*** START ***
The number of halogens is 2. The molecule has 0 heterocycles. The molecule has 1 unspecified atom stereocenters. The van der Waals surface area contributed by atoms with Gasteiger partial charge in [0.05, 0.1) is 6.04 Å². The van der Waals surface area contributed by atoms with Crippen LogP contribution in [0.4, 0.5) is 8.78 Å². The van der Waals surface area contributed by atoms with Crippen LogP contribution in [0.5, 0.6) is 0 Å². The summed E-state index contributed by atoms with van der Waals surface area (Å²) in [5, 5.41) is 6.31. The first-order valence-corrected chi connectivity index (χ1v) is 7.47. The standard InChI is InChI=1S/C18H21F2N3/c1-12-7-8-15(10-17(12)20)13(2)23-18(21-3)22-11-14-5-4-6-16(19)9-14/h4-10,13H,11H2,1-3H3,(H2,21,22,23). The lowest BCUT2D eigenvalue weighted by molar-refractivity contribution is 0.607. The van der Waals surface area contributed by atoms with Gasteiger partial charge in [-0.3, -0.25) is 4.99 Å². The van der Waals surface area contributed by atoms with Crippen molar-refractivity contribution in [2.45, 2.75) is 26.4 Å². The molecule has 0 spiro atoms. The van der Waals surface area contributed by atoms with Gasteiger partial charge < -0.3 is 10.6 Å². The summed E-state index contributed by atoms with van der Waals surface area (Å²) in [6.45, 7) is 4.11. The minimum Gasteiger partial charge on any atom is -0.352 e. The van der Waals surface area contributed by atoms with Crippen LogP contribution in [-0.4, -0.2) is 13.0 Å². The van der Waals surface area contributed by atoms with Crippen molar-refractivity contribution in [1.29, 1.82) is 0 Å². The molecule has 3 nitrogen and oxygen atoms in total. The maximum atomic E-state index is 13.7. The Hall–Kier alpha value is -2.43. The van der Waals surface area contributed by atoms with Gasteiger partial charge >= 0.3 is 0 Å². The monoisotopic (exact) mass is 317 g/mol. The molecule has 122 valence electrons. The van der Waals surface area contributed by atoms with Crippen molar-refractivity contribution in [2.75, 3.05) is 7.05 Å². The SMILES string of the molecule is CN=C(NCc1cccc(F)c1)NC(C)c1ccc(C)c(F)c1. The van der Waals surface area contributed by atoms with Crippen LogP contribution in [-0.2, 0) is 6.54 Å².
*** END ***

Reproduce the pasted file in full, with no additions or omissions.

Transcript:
The number of halogens is 2. The molecule has 0 heterocycles. The molecule has 1 unspecified atom stereocenters. The van der Waals surface area contributed by atoms with Gasteiger partial charge in [0.05, 0.1) is 6.04 Å². The van der Waals surface area contributed by atoms with Crippen LogP contribution in [0.4, 0.5) is 8.78 Å². The van der Waals surface area contributed by atoms with Crippen LogP contribution in [0.5, 0.6) is 0 Å². The summed E-state index contributed by atoms with van der Waals surface area (Å²) in [5, 5.41) is 6.31. The first-order valence-corrected chi connectivity index (χ1v) is 7.47. The standard InChI is InChI=1S/C18H21F2N3/c1-12-7-8-15(10-17(12)20)13(2)23-18(21-3)22-11-14-5-4-6-16(19)9-14/h4-10,13H,11H2,1-3H3,(H2,21,22,23). The lowest BCUT2D eigenvalue weighted by molar-refractivity contribution is 0.607. The van der Waals surface area contributed by atoms with Gasteiger partial charge in [-0.3, -0.25) is 4.99 Å². The van der Waals surface area contributed by atoms with Crippen molar-refractivity contribution in [2.45, 2.75) is 26.4 Å². The molecule has 0 spiro atoms. The van der Waals surface area contributed by atoms with Gasteiger partial charge < -0.3 is 10.6 Å². The summed E-state index contributed by atoms with van der Waals surface area (Å²) in [6.45, 7) is 4.11. The minimum Gasteiger partial charge on any atom is -0.352 e. The van der Waals surface area contributed by atoms with Crippen LogP contribution in [-0.4, -0.2) is 13.0 Å². The van der Waals surface area contributed by atoms with Crippen molar-refractivity contribution in [1.29, 1.82) is 0 Å². The molecule has 3 nitrogen and oxygen atoms in total. The maximum atomic E-state index is 13.7. The Hall–Kier alpha value is -2.43. The van der Waals surface area contributed by atoms with Gasteiger partial charge >= 0.3 is 0 Å². The monoisotopic (exact) mass is 317 g/mol. The molecule has 122 valence electrons. The van der Waals surface area contributed by atoms with Crippen molar-refractivity contribution in [2.75, 3.05) is 7.05 Å². The SMILES string of the molecule is CN=C(NCc1cccc(F)c1)NC(C)c1ccc(C)c(F)c1. The van der Waals surface area contributed by atoms with Crippen LogP contribution in [-0.2, 0) is 6.54 Å².